Friday, 15 May 2009

schmutter, slok, bippy

In the introduction to my edition of Alfred Bester's The Demolished Man, Harry Harrison writes:

New words, grammar, and slang abound. An etymologist might stop and nod his head at a neologism like slok, noting its similarity to the Yiddish schloch (as bippy came from pippich or, in Britain, schmutter, a garment, from schmata, a rag).

schmutter is from שמאַטע shmate "rag", borrowed from Polish szmata "rag".

slok is used in the line "You God damned eater of slok." There is שלאַג shlag "stroke, blow" (cognate with German Schlag and English slay) - this is apparently the origin of schlock. There's also German Schlacke "dross" (cf English slag), which seems like a more likely origin for slok, but I can't find a corresponding Yiddish word.

By pippich I guess Harrison means פופיק pupik "belly button", which I assume is borrowed from Polish pępek. However, the origin of bippy is "unknown" according to the OED.

6 comments :

Cailliomachas said...

"Shlock, schlak, schlock. Rhymes with 'clock' is both an adjective and a noun. From German: Schlag: a 'blow'; perhaps the Yiddish means merchandise that has been 'knocked around.'" Leo Rosten, The Joys of Yiddish s.v.

goofy said...

I think that word is a variant of "shlag" so it's not the word I'm looking for. I'm wondering if there's a Yiddish word that's related to German "Schlacke".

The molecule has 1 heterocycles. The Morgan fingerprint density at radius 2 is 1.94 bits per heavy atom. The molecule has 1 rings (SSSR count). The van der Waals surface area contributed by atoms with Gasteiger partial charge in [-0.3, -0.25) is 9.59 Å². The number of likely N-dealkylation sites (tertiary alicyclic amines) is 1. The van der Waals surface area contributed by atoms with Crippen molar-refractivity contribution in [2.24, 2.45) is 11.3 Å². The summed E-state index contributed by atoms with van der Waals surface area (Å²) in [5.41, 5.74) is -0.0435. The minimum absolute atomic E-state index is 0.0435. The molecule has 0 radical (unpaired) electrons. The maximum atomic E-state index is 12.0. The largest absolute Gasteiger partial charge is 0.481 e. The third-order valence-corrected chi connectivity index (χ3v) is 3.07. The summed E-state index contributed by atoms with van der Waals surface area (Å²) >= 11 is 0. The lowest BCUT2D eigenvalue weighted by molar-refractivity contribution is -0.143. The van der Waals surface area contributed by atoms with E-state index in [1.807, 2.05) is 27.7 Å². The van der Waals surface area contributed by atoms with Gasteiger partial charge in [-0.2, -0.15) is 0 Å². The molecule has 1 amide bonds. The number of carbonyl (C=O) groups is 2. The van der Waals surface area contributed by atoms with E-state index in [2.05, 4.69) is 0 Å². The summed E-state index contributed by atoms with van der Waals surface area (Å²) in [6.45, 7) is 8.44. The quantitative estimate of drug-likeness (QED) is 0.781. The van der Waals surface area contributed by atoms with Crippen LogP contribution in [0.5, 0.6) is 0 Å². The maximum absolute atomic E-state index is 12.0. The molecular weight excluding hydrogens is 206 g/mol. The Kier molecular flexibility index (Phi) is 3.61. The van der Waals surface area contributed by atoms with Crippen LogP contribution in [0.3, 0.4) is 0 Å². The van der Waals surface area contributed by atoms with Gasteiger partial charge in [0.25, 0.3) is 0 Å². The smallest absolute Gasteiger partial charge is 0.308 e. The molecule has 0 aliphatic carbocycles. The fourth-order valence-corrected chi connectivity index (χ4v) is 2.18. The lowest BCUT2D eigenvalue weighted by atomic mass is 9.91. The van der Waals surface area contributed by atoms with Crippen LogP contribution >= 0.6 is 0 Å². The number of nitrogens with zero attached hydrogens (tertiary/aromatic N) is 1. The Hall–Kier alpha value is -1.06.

Cailliomachas said...

I don’t know if this helps. Rosten equates schlack, schlag, schlok, schlock, schlack, and schlock as, it appears, does Gene Bluestein in Anglish/Yinglish: Yiddish in American life and literature (see under shlak). Both give meanings such as shoddy or cheap article or merchandise to the word. Rosten’s 4th meaning is interesting: “A shrew, a whining wife, a yenta – and a slob, to boot. ‘His beloved? There’s a shlock of a girl.’” In this sense – yi: שלאק < de: Schlacke. Beyond this I cannot go.

Adam Roberts Project said...

I always thought 'bippy' was euphemistic for 'arse' (as in: 'you bet your bippy', or 'you bet your sweet bippy'). The derivation, then, would be 'b' (for bum, bottom, buttocks) inoculated via a generic diminutive suffix. Course, I could be completely wrong about this.

goofy said...

Thanks, Cailliomachas! That about clears it up.

Adam: I like that explanation more than Harry Harrison's.

Ms G said...

You have to read "Born to Kvetch"